Psalms 99, in Hebrew with an English translation. . . .

Needed Prophets for Our Day, a prayer-poem by Mordecai Kaplan (1942) adapted from “The Divinity School Address” by Ralph Waldo Emerson (1838)

This prayer by Rabbi Mordecai M. Kaplan, first penned in his diary for 23 August 1942, was first published in The Radical American Judaism of Mordecai M. Kaplan, by Mel Scult (1990). Although the prayer was not included in Kaplan’s Sabbath Prayer Book (New York: The Jewish Reconstructionist Foundation, 1945), it was added to the loose-leaf prayerbook he kept at the Society for the Advancement of Judaism synagogue. . . .

עמידה | My Weekday Amidah by Effron Esseiva

This is Effron Esseiva’s morning Amidah (standing prayer) for weekdays. Effron writes, “It’s called Shmonei Esrei (18) because it used to have eighteen brakhot (blessings). However, it has an additional brakha to bring it to nineteen. This is my interpretation of the Teissa Esrei (19) with abridged kavvanot (intentions).” . . .

The Breath of All Life, a paraliturgical Nishmat Kol Ḥai for Shabbat morning by Rabbi Rachel Barenblat

…if we could discard differences: human,
animal, fire, stone, seed, snow

even that cry of togetherness
would not be enough to thank You. . . .

Prinzessin Sabbat | Princess Shabbat, by Heinrich Heine (1851)

“Prinzessin Sabbat” by Heinrich Heine, in Romanzero III: Hebraeische Melodien, (“Princess Shabbat,” in Romanzero III, Hebrew Melodies.), 1851 was translated into English by Margaret Armour (1860-1943), The Works of Heinrich Heine vol. 12: Romancero: Book III, Last Poems (1891). We have replaced “schalet” (unchanged in Armour’s translation) with cholent. . . .

ברכה לקהל | Blessing of the Congregation, translation by Rabbi David de Sola Pool

A “mi sheberakh” prayer on behalf of the persons attending the prayer and/or Torah reading service. . . .

תהלים כ״ט | Psalms 29, translation by Rabbi Levi Weiman-Kelman & Shaul Vardi

Psalms 29, in Hebrew with English translation. . . .

תְּחִנָה פון רֹאשׁ חוֹדֶשׁ בענטשן | Tkhine for the Rosh Ḥodesh Blessing, by Sarah Rivka Raḥel Leah Horowitz (ca. 18th c.)

The teḥinah for the blessing of the new moon is said each Shabbat Mevorkhim, addition to the specific teḥinah for that month. The prayer is recited when the Aron HaKodesh is opened, signifying the opening of the Heavenly gates of mercy (an especially propitious time to pray for health, livelihood, and all good). . . .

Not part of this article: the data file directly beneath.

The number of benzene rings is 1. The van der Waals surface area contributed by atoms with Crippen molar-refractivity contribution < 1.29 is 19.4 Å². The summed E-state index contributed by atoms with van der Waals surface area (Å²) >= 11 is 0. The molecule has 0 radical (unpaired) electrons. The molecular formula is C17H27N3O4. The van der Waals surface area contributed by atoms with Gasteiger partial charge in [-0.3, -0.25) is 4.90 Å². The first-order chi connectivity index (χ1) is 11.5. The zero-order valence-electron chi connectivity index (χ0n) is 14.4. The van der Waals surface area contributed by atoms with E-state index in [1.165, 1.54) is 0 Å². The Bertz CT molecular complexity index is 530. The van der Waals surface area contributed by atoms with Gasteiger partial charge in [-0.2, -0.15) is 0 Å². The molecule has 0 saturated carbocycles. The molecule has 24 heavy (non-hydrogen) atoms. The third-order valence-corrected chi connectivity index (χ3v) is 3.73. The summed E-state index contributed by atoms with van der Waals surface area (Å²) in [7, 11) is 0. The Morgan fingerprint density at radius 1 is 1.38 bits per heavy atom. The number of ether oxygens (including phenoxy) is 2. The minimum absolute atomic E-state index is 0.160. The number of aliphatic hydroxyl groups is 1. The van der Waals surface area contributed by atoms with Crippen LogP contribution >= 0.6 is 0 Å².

מי שברך למיני פשעי שנאה | Mi sheBerakh for Hate Crimes and Bigotry, by Isaac Gantwerk-Mayer

From resurgent neo-fascist movements to religious extremist attacks, hate crimes are on the rise all over the world right now. At times like this many people live in fear – fear of being attacked or maligned, physical, mental or emotional. Hatred is not new to the Jewish people, but traditionally it was considered “just the way it is.” As Americans, we should believe better. The midrash (Devarim Rabbah 5:10) says that hateful speech kills three – the speaker, the listener, and the subject. This Mi Sheberakh was written as a prayer for all those of every people and nation that are affected by hatred and bigotry. . . .

Betrachtung, wenn der Neumond eingesegnet wird | Prayer on the Sabbath Prior to the New Moon, by Fanny Schmiedl-Neuda (1855)

This is Prayer for the Shabbat preceding the New Moon (Shabbat Mevorkhim) included by Fanny Schmiedl Neuda in her collection of teḥinot in vernacular German, Stunden der Andacht (1855). Fanny Neuda likely either composed or translated this teḥinah into German (from Yiddish) while performing in the capacity of firzogerin (precentress) of the weibershul (women’s gallery) in her husband’s synagogue in Loštice, Bohemia. . . .

קדיש יתום | Mourner’s Ḳaddish for a Minyan of Ten People (including Jews and non-Jews), by Rabbi David Seidenberg (neohasid.org)

A “secular” kaddish after my mother died so that I could say kaddish under circumstances where I could gather ten people but not ten Jews. . . .

After the weekday Amidah, a prescription for taḥanun from Rabbi Zalman Schachter-Shalomi

A prescriptive instruction from Rabbi Zalman Schachter-Shalomi on the purpose of the taḥanun after the Amidah. . . .

תחנון | Taḥanun, translated by Reb Zalman Schachter-Shalomi

My God! my soul is Yours my body is Your servant, take pity on what You have created; my soul is Yours and my body is Yours, God help us for Your sake. We come to You because we want to honor Your reputation. Help us in our moral struggle for the sake of Your reputation; because You are kind and compassionate. Forgive us, for there is so much we need to be forgiven for. . . .

ברכות על קריאת התורה | Blessing over the Torah Reading, at Mishkan Shalom, Philadelphia

Rabbi Zalman Schachter-Shalomi, Reb Arthur Waskow, and others helped to formulate this grammatically feminine Hebrew blessing for an oleh in their blessing over the Torah reading, in the early years of Congregation Mishkan Shalom in Philadelphia (1988-1983). . . .

תהלים כ״ד | The Psalm for Sunday, Psalms 24 (translation by Reb Zalman Schachter-Shalomi, z”l)

Rabbi Zalman Schachter-Shalomi, z”l, included his translation of the Psalm of the Day for Sunday (Psalms 24) in his Siddur Tehillat Hashem Yidaber Pi (2009). To the best of my ability, I have set his translation side-by-side with a transcription of the vocalized text of the Psalm. –Aharon N. Varady . . .